I found Buzzsaw during a time when I was in search of my own little community; a family of people that I’d connect with outside of my friend group. I didn’t know what this family would do—would it give me the bandwidth and support that I needed to explore and come into my own identity? Would we actively nurture, collaborate with and advocate for the campus community? Would we simply just keep to ourselves, have our own little inside jokes and special traditions in our weekly meetings?
The Buzzsaw family did all of these things for me—and I felt the gratitude of working with and belonging to such a charming group of peers in all of the moments that I shared with them.
Every time that we printed a new magazine, I’d make sure to pick up my own copy so that I could nestle with it and devour all of the work that was inside; not because I felt an obligation to, but because I had a compulsion to know what strings of words my peers had crafted together for all of the topics that they passionately wrote about. Yes, Buzzsaw is considered the divergent publication on campus, but I’ve also appreciated it as a platform that offers itself to students looking to place their proverbial pens on paper and see their work manifest in print.
I acknowledge that there are other publications that exist on campus that offer just the same kind of freedom—but Buzzsaw felt different, at least in my heart. We are deviant, and because of that, I loved it.
In interviews where I’ve talked about Buzzsaw, I never failed to mention our mission: “to publish original creative journalism, commentary, and satire that works to deconstruct society, pop culture, politics, college life, and dominant Western beliefs.”
In its own right, Buzzsaw challenges industry norms of what journalism looks like through the manifestation of the different forms of expression that are cultivated out of the written word—whether that be reporting, op-ed, prose, poem, satire and personal stories. Here’s what I mean: Buzzsaw is special because we never turned anyone away—if you had a story to tell, a confession to make or a compilation of words to release from the depths of your mind, we always accepted it and aided you along the way so that you may sharpen your final draft.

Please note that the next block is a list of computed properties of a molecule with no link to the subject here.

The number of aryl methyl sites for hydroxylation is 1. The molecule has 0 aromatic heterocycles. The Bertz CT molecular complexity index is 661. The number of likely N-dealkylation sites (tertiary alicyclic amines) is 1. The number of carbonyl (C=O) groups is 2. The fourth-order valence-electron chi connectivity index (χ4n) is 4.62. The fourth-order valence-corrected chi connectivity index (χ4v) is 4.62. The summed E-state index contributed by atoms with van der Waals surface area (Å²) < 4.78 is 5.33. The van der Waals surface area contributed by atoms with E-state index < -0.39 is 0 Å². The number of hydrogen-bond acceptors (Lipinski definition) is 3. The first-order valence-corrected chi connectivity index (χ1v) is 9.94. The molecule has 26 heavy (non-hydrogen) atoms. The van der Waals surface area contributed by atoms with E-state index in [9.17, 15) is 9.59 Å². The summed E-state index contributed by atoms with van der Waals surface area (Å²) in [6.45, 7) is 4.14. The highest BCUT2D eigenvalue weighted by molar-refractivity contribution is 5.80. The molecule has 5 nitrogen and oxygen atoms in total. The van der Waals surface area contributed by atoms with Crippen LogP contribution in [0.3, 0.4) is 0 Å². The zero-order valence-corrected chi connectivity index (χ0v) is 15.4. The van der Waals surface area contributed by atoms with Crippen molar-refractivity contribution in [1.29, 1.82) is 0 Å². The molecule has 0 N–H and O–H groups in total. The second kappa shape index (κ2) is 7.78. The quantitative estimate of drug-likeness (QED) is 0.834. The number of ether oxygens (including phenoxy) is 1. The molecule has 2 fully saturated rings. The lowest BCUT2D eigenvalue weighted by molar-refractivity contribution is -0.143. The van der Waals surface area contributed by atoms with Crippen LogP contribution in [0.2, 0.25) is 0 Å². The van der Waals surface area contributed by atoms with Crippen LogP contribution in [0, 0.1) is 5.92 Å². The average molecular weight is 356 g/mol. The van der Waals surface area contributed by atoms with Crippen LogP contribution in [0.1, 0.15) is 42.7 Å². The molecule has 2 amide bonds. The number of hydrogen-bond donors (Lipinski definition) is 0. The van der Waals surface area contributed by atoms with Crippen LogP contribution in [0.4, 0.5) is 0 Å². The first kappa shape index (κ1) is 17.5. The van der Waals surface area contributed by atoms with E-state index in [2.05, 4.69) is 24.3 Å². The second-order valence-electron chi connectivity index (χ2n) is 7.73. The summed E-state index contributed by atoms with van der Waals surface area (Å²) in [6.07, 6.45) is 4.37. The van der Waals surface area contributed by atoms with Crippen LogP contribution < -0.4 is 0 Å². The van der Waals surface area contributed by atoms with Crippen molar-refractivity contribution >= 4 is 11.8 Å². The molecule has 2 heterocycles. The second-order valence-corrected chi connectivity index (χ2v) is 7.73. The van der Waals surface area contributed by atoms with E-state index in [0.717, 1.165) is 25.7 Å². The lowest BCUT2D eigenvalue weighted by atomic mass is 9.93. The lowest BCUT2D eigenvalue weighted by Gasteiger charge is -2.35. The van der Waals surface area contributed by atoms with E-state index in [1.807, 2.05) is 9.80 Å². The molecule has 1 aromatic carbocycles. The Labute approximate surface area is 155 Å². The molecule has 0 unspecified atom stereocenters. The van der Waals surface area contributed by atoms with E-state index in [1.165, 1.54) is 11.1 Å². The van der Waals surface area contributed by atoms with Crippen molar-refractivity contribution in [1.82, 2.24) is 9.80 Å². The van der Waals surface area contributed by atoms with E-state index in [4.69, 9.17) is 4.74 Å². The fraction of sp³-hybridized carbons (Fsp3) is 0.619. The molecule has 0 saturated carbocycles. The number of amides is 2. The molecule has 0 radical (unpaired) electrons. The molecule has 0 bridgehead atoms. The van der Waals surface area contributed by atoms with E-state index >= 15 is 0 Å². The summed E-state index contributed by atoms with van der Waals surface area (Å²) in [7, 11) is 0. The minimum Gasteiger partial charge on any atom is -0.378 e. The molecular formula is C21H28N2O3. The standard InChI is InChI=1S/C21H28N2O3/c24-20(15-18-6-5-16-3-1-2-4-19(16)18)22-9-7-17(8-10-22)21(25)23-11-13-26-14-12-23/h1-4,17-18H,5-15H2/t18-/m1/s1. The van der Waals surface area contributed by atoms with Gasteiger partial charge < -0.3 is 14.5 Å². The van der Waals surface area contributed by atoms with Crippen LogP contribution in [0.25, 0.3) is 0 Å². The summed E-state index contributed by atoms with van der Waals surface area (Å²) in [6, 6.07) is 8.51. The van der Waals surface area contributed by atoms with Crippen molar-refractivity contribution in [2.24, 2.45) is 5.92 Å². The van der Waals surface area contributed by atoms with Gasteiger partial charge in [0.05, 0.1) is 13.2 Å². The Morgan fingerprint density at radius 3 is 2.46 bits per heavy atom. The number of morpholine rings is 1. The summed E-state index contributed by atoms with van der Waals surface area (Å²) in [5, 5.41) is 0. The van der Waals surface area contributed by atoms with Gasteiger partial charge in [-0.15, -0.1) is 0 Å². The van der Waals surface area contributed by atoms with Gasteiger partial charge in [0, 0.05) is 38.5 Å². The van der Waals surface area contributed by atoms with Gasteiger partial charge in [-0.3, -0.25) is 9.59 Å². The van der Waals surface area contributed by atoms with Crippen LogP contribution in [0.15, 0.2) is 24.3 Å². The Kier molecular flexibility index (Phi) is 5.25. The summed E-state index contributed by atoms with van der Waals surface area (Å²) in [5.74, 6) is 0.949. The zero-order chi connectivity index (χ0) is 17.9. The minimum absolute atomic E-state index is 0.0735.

I understand that what’s considered to be “good” journalism means requiring a system of selection for what you say and the kinds of stories that you tell—but Buzzsaw wasn’t trying to be “good”—we are more than just a publication for news. We are a platform for student expression and revelations—both the agreeable and the unpleasant, the beautiful and the ugly.
Over time, I learned not to underestimate a college student’s power to wield words, especially when there aren’t any guardrails to contain their creativity, emotion and bravery to fumble around in the dark for what the truth was. The work produced by our writers and editors alike is both irreverent and perceptive, invaluable and far from mediocre not only in comparison to our community of creators, but I’d like to think so for the rest of the campus community.
It was because of Buzzsaw that I never tamed my burning curiosity for all things unconventional, it was because of Buzzsaw that I finally felt proud to come into my own skin, and it was because of Buzzsaw that I realized how important it was to me that I connect with people from very different and special walks of life.
I am eternally grateful to the Buzzsaw editors, as they always pulled through on every magazine cycle and made up the heart and soul of what Buzzsaw represents: an amalgamation of jumbled vagaries that manifested in the form of our magazines. In my mind, the act of facilitating the creation of the magazine was extremely special for us all, as for every cycle we worked hard to ensure that it would flower and come into its full glory—no matter how ridiculous the magazine themes may have seemed.
But we wouldn’t have had a magazine at all if it weren’t for the writers; we only survived more than 20 years of existence on-campus because of their courage. Buzzsaw exists as an outlet of expression and I’m happy to have witnessed the growth of our magazine over time (we’ve increased from an average of 50 pages per issue to 65 pages—because of you!). And as I’ve said, I can’t overcome how impressed and proud I am of our talented writers—most of which join our dysfunctional editing team if they stick around long enough. I hope that Buzzsaw did right by you and honored your work with as much gratitude as I am trying to convey in this very last piece.
Buzzsaw, this is my love letter to you—I hope that it exists and stays funky well into the future.